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Employment and Labor

Workplace Romance: Do You Have a Policy for That? If You Don’t, You Should

Workplace Romance: Do You Have a Policy for That? If You Don’t, You Should

What can a restaurant do to encourage a collaborative, friendly working culture and protect itself from increased turnover or worse, legal claims for harassment or favoritism? 

In the wake of McDonalds’ CEO Steve Easterbrook’s decision to step down for having a consensual relationship with an employee in violation of company policy, many are left wondering, is there any room in the restaurant workplace for romance? 

When it comes to a supervisor and subordinate, the short answer is no. Supervisor is defined broadly to include any person that has authority over another. Because of the loss of flexibility in assigning work to employees and the temptation or ability to take an adverse employment action against a rejected party, romantic relationships between manager and subordinate should be prohibited, as in the case of McDonalds. 

The workplace romantic relationship issue may become an increasing problem with restaurants and other industries because of shifting social norms.

A February 2012 Workplace Options and Public Policy Polling survey, “Millennials More Likely to be Smitten with Superiors, Co-Workers,” identified that 40% of millennials would be willing to get involved with a boss compared to just 12 percent of older employees. In the same study, 71 percent of millennials indicated that workplace romance has a positive effect on performance and morale. Additionally, CareerBuilder’s most recent annual Valentine’s Day survey released in February 2018 notes that workplace romance is at a 10-year low and indicates that nearly a quarter of workers have dated someone who was their boss at the time.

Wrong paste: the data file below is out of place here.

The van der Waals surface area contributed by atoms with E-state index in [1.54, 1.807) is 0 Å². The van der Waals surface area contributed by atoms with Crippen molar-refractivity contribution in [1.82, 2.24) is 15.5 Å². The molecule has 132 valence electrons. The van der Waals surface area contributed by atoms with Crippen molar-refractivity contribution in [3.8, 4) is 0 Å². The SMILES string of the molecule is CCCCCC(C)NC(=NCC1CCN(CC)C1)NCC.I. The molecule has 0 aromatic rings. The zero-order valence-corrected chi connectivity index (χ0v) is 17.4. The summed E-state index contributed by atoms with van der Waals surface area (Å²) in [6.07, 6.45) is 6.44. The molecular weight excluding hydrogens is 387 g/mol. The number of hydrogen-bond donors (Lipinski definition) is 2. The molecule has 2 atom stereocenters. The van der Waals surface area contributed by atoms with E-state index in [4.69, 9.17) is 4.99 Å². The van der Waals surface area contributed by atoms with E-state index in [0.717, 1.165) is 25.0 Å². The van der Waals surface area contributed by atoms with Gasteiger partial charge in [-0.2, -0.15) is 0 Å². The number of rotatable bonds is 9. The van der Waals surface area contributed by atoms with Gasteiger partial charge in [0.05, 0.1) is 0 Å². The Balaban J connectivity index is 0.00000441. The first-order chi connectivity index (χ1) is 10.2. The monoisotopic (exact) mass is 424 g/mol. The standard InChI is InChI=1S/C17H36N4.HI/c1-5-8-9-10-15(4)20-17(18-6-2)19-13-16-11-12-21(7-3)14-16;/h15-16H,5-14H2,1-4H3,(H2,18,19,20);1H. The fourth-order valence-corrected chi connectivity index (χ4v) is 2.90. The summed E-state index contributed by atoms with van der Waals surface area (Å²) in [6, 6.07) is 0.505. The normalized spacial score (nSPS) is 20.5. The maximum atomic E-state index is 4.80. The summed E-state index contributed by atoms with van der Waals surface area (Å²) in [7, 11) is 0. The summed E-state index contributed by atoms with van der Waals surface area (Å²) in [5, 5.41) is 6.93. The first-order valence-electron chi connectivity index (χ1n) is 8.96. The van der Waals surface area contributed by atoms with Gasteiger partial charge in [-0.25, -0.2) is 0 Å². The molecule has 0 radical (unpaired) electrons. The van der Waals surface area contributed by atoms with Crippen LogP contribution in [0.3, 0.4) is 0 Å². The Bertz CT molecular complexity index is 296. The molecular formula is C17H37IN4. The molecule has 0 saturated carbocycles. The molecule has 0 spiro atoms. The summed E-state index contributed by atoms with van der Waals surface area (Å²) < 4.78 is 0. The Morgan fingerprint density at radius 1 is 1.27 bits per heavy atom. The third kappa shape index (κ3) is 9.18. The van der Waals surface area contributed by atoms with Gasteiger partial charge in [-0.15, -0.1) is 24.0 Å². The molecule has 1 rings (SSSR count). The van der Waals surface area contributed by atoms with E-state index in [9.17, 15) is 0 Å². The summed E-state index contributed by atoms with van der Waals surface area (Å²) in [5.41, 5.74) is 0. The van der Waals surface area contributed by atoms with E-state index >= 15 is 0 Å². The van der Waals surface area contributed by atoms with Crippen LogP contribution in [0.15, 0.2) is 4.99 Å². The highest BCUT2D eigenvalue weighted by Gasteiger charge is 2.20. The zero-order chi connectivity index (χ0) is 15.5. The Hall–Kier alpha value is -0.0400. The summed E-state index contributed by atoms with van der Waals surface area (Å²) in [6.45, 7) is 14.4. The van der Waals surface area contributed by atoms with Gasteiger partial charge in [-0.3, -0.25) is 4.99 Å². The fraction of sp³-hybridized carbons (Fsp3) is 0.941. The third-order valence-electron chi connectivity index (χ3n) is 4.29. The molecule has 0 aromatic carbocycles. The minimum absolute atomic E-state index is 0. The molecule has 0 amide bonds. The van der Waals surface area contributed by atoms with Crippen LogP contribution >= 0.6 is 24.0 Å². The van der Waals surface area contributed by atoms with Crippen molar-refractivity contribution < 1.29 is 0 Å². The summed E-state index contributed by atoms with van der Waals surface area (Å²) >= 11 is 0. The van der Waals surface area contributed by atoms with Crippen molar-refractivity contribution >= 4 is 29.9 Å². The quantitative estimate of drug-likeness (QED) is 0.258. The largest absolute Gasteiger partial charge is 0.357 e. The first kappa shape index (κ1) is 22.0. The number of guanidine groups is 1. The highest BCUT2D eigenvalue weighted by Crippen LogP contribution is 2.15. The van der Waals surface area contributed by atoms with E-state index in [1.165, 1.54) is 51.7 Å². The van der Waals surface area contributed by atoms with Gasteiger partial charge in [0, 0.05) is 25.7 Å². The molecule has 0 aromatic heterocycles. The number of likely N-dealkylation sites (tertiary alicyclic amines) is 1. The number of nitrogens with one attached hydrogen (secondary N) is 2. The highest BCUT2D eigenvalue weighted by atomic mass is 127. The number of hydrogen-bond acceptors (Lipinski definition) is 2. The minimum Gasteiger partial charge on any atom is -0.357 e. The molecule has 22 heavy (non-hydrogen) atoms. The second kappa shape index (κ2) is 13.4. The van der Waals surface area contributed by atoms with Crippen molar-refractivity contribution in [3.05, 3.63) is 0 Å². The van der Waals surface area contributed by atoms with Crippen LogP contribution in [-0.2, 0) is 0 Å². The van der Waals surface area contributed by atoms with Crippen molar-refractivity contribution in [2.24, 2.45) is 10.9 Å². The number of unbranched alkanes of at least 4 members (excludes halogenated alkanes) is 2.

With changing attitudes towards dating supervisors, it’s imperative for employers to outline what is and is not acceptable in their company policies. Keep in mind that millennial managers are included in the percentage that thinks relationships with subordinates are okay. 

The policy must address what to do in situations when a supervisor/manager and subordinate are attracted to one another. If a manager determines that he/she wants to date a subordinate, the manager should immediately contact human resources. Don’t forget that “date” may mean different things to different people, so the definition of “date” should be defined as clearly as possible. Rest assured, HR staff does not have a prurient interest in the lives of employees but they can offer an objective ear to sort out details.

Carefully managing the process saves everyone heartbreak in the long run. If you are a supervisor, the best option is to completely separate yourself from the subordinate. Remember that whenever there is a real or perceived imbalance in organizational authority or power, there is no such thing as a consensual relationship. In situations where a supervisor wishes to date an employee, there are only a couple of options for the employer. If either of the parties can be reassigned so that they are no longer supervisor and subordinate, then the employer should discuss those options with the employees. If there is not an opportunity to reassign, then the employees need to decide which one will leave the company if they intend to continue the relationship. The anti-fraternization policy is as worthy of compliance as the anti-tardiness policy.

While many workplace romances between employees can lead to happy and productive employees, the fact is most workplace romances do not work out. Regardless, it is not the employer’s job to police or get involved with consensual employee relationships unless those relationships interfere with work product or cause disruption.

While unlikely to deter employees from making a love connection, a well-written anti-fraternization policy will give the employer a foundation from which to make decisions if a situation arises. Having a policy in place will not prevent employees dating each other, but it can help employers keep the peace when a love connection goes awry. 

This piece was originally shared on Modern Restaurant Management on January 24, 2020 and is republished here with permission from the publication.